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Government Long-Term Care Programs

Long-term care can be costly; however, the federal and state governments can also help you with alleviating those expenses. Government programs provide financial incentives to the citizens who require care services urgently. Just remember that this type of long-term care coverage has its limitations, and it might not work for some individuals.

Learn more about four government programs for long-term care, and find out if benefits from one (or even more) apply to you.


In general, Medicare does not pay for long-term care but they can help pay for a maximum of 100 days rehabilitative care in a skilled nursing facility. The coverage for the first 20 days is 100% but beginning the 21st up to the 100th day, a co-payment of $144.50 is required. No benefits will be paid after the 100th day.


Medicaid can help pay for your long-term care but there are eligibility requirements that you must meet. In most states, you can only apply for Medicaid benefits if your asset value, excluding your home and car, is lower than $2,000. And if you have a monthly income, it should not be more than $2,094.

Medicaid also imposes a 5-year look back period to all applicants, which means if you applied for benefits on January 1, 2012 and you transferred a property for less than its fair market value within the 5-year time frame, you will be subjected to a penalty disqualification period. The length of the penalty disqualification period depends on the value of the asset you transferred and the cost of care in your area. If the cost of long-term care is $75,000 per annum and the value of the property transferred is $150,000, Medicaid will only start paying 2 years after the date of your application.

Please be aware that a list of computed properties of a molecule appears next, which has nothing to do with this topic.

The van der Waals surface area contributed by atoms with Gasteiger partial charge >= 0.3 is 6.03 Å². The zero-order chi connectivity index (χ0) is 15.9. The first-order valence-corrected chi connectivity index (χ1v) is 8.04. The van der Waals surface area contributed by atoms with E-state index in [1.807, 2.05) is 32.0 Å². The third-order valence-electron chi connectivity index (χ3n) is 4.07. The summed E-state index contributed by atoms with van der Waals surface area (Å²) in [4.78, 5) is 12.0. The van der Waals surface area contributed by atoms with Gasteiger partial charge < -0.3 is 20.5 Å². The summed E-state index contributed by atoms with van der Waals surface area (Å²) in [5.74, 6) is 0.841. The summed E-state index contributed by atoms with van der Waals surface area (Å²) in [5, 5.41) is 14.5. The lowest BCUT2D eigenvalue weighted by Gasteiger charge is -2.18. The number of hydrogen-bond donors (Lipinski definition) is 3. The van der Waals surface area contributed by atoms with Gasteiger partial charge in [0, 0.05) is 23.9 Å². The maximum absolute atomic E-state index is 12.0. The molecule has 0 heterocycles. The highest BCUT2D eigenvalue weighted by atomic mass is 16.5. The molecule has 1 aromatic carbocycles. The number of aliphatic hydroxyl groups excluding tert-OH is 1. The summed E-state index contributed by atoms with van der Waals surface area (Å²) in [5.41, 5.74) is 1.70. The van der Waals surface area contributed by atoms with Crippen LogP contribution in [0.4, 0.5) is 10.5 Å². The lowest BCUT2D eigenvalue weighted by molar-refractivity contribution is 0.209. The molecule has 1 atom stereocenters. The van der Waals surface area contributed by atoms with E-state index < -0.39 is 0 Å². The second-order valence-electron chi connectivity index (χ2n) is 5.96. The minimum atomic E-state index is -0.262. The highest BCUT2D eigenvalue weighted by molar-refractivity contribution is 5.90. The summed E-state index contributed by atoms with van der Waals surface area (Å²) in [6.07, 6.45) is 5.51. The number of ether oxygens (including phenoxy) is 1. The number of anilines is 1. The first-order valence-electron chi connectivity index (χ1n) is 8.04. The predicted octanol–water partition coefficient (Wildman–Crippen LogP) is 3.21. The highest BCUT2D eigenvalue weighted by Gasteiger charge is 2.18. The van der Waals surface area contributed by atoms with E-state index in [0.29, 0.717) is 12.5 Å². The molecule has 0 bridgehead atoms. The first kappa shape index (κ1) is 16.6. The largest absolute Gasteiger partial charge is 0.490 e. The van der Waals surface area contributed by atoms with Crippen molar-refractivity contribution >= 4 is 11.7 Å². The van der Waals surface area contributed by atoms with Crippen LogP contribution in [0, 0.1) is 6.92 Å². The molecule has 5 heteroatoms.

Furthermore, Medicaid is mandated to recover its long-term care expenses. This means that your home, the only property with substantial value you would probably have by the time you qualify for benefits, will be subjected to asset-recovery procedures in the event of your death, or when you leave it with no intent to return.

Programs of All-inclusive Care for the Elderly (PACE)

PACE is an optional benefit under Medicare and Medicaid. Its primary goal is to help seniors receive the long-term care in their homes and community.

To be eligible, an applicant must meet the following requirements:

  • Aged 55 and older
  • A resident in the service area of a PACE organization
  • With a condition that requires nursing home level of care but is still able to live safely in the community at time of enrollment
  • Services provided under PACE include personal care, meals, social services, restorative therapies, nutrition counseling and others. These services are often provided at adult day care centers but may also be provided at home.

Veterans Affairs Long-Term Care Benefits

The Department of Veterans Affairs (VA) helps pay for long-term care for service-related disabilities. Veterans who do not have service-related disabilities but are unable to pay for long-term care may also be eligible for benefits but a co-payment might be required depending on their income. Benefits include nursing home and in-home care but they can only be received in VA facilities.

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